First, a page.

However, the star of the film is, in many ways. Rob Bottin. His special effects were groundbreaking in 1981 and paved the way for Rick Baker’s even more impressive work on An American Werewolf In London. In earlier werewolf movies, lap dissolve techniques had been used to simulate the werewolf transformation. Here, you see it happening right in front of you, thanks to the miracle of the special effects ‘bladder’. This moment, when Eddie Quist turns into a wolf before our eyes, was a real showstopper at the time and still looks impressive now. Back in the early 1980s, Baker and Bottin seemed to have a friendly rivalry going, each one-upping the other. After American Werewolf won the werewolf effects competition, Bottin raised the bar once more with his astonishing work on The Thing and then Baker countered with the gobsmackingly weird effects on Videodrome. This was before the days of CGI and if you want to know how awful a CGI werewolf looks then I suggest you have a (very quick) glance at An American Werewolf In Paris and, god help us all, Van Helsing. It’s the sweaty, physical realism of these two werewolf movie transformations that makes them effective and I don’t think you could begin to match that in a computer generated format. But, hey, maybe I’m just old-fashioned.
Mementum’s 2-disc release of The Howling is a fairly good package which is, unlike their release of The Fog, rather different from the MGM Special Edition released last year.
The first disc contains the film in an anamorphic 1.85:1 transfer. This varies from excellent to mediocre depending on the scene in question. Colours are consistently excellent, full and rich, and the level of detail is generally very good. However, there is a considerable amount of unsightly compression artifacting which comes across to irritating effect in the numerous dark exterior scenes, and the level of grain is a little excessive. I also noticed a surprising amount of minor print damage. Overall, it’s not bad but it could have been a lot better.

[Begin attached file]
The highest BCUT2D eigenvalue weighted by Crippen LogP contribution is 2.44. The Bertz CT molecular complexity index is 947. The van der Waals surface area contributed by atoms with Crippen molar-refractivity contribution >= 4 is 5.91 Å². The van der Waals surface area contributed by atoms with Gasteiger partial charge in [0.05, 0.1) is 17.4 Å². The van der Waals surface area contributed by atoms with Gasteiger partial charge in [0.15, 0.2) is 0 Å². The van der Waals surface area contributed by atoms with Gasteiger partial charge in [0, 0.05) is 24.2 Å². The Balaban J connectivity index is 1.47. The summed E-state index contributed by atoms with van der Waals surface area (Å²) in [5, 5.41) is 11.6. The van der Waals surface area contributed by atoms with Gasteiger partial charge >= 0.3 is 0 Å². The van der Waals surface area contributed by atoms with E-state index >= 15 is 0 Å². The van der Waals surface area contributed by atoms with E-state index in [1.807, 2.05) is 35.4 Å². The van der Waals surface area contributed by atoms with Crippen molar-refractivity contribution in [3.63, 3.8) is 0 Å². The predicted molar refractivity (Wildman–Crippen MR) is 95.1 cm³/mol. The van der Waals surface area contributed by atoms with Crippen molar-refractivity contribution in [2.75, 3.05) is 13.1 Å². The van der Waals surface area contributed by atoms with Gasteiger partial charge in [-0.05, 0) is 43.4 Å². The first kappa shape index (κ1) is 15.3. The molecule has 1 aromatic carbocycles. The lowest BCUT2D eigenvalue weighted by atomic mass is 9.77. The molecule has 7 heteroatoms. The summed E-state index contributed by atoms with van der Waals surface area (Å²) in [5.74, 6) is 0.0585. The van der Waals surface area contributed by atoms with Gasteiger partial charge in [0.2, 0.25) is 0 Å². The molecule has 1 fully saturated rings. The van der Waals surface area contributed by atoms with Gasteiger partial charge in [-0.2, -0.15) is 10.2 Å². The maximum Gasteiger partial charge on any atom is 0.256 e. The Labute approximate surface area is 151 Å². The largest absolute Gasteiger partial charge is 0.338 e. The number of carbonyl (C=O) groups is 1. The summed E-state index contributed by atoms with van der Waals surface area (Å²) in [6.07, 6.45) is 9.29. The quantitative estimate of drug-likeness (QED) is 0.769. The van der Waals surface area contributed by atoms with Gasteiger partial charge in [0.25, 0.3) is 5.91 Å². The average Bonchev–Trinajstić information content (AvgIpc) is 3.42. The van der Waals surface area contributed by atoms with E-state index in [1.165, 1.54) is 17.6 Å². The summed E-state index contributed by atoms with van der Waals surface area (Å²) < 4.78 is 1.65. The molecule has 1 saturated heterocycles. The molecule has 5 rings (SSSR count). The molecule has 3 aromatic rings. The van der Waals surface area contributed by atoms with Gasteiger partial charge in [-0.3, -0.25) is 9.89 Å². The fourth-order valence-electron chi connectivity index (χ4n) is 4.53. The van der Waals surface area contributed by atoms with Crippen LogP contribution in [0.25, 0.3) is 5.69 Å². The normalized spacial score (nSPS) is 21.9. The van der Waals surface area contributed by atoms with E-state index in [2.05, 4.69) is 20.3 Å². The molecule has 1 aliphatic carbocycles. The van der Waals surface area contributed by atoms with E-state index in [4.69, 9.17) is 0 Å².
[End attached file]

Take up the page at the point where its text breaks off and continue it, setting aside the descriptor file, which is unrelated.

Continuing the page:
A variety of soundtracks are offered. The two English tracks are the original Mono and a Dolby Digital 5.1 remix. As usual, I preferred the Mono track which simply sounds more natural and represents the film in the way I’ve always seen it. However, the remix is also pretty good with some relatively subtle surround effects added and some nice input from the .1 LFE channel. Kudos to Momentum for giving us the choice – MGM should take note.
Regrettably, the audio commentary from the Region 1 disc doesn’t seem to have made its way over the Atlantic. All of the extra features offered by Momentum are contained on disc 2. The centrepiece is a very impressive documentary called “Welcome to Werewolfland”. This runs approximately 50 minutes and runs through the making of the film with refreshing candour. Joe Dante is a very engaging speaker and he has a fund of great stories. Michael Finnell, the producer, and the DP John Hora come across well too and there are good bits from Dick Miller and Belinda Balaski. Dee Wallace-Stone is also present, highly eloquent and obviously not the easiest actress to work with – this is slightly skirted round but comes across very clearly. Sadly, there are no comments from either of two key personnel on the film, Rob Bottin and John Sayles. Incidentally, this is a different documentary to the one on the MGM R1 disc. Consequently, if you’re a real Howling completist, you’ll have to buy both.
In addition to this documentary, we get some deleted scenes, edited together and varying from very enjoyable (notably Slim Pickens and the hot-tub) to brief and dispensable, a selection of quite enjoyable outtakes, a photo gallery and two trailers – a teaser and the full theatrical trailer.
English subtitles are provided for the film but not for the documentary. This is, however, subtitled in German, Italian, Spanish and Portuguese.
The Howling is an absolute treat. It’s a werewolf movie, about people who know all about werewolves, for people who love werewolves. Fans can argue about which is best out of this and American Werewolf In London, but while I respect Landis’s very good film, I absolutely love Dante’s. Momentum’s DVD isn’t quite as good visually as I’d have hoped but the extra features are good and, overall, it’s well worth a look.
The Howling: Special Edition is released to buy on the 18th October.